Modern Healthcare

Bill aims to end secrecy of provider-insurer contracts

- —Harris Meyer

TO THE DISMAY of hospital leaders, the Alexander-Pallone-Walden legislatio­n includes bans on secret contract terms between providers and health plans that critics say are anti-competitiv­e and drive up prices.

Section 201 would prohibit so-called gag clauses in contracts that prevent plan sponsors, enrollees or referring providers from seeing cost and quality data. Self-insured employers say they often can’t find out the rates they are paying providers from their third-party administra­tors due to these clauses.

Section 202 would bar contract language that makes it difficult for employers and plans to steer enrollees to lower-cost or high-quality providers, including anti-tiering, all-or-nothing and most-favored nation clauses.

That section, however, includes a newly crafted exception for vertically integrated systems like Kaiser Permanente, as well as an opportunit­y for states to waive the prohibitio­ns for up to 10 years for arrangemen­ts they determine will not lessen competitio­n.

The Congressio­nal Budget Office estimated these transparen­cy provisions would reduce average premiums for private health insurance about 0.05%.

Employers “are trying to do all kinds of innovative things, but in the current market environmen­t there’s only so far they can go,” said James Gelfand, senior vice president for health policy at the ERISA Industry Council. “This bill says a lot of these shady contractin­g tactics will come to an end.”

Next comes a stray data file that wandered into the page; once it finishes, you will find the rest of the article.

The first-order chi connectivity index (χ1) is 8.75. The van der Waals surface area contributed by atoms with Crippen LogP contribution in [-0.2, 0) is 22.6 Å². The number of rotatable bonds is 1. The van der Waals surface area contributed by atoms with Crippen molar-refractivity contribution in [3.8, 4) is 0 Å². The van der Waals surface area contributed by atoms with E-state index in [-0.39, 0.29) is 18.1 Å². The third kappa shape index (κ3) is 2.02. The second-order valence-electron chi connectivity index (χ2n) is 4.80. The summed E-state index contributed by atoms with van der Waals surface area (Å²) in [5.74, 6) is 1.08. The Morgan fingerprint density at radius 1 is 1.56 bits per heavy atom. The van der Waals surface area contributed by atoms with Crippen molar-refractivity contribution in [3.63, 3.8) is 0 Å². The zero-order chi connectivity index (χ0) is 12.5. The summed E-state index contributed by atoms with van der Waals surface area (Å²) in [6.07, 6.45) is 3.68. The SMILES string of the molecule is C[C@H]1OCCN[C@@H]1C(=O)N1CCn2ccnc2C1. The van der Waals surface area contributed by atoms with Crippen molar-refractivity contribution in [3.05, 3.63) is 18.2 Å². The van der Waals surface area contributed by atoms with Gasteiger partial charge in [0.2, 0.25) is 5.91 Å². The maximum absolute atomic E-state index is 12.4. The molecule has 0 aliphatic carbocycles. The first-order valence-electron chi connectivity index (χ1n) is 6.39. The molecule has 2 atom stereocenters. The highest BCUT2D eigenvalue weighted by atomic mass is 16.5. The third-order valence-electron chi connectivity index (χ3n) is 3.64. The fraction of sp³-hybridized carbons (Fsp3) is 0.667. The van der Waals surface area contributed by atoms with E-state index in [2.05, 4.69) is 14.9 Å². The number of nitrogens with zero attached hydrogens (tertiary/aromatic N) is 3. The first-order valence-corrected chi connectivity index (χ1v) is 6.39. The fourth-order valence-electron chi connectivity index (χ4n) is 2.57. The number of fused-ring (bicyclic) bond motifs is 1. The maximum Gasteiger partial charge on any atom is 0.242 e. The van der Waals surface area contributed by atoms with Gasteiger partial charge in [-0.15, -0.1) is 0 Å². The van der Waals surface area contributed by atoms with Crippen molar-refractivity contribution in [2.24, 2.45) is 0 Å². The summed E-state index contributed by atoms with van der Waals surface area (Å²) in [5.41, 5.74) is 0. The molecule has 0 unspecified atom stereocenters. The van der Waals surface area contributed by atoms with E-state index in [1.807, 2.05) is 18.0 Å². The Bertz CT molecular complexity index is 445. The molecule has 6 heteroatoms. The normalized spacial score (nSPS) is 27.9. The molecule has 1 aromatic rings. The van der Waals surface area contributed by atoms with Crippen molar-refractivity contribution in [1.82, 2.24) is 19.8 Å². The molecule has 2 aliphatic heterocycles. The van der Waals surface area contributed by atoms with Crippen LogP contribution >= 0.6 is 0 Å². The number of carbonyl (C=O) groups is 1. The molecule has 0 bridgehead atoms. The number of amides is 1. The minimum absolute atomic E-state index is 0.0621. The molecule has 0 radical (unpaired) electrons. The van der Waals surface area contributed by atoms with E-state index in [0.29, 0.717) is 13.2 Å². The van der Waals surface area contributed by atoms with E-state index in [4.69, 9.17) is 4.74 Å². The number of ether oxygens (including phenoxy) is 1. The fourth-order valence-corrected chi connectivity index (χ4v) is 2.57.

Hospital lobbying groups strongly oppose the provisions, warning they will lead to the growth of narrow network plans that consumers won’t like.

“These are issues that ought to be settled in contract negotiatio­ns, not by dropping the government hammer through regulation­s,” said Chip Kahn, CEO of the Federation of American Hospitals, who had hoped the provisions would be left out of the new

House-Senate legislatio­n.

While there’s no reliable data on how widely these techniques are used, insiders say they are quite common.

In October, Sutter Health agreed to settle a class-action lawsuit filed by employers, labor unions and California Attorney General Xavier Becerra alleging that the California health system engaged in anti-competitiv­e practices including all-or-nothing contractin­g.

Last month, Atrium Health reached a settlement with the U.S. Justice Department prohibitin­g the hospital system from using anti-competitiv­e steering restrictio­ns in its contracts.

Employers say they frequently face these contract obstacles, such as all-ornothing clauses, when they approach insurers and hospital systems to develop value-based networks.

“A few of their hospitals may be high quality and reasonably priced, while others are poor quality and high priced,” said Gloria Sachdev, CEO of the Employers’ Forum of Indiana. “Such clauses are antithetic­al to aligning payment with value.”

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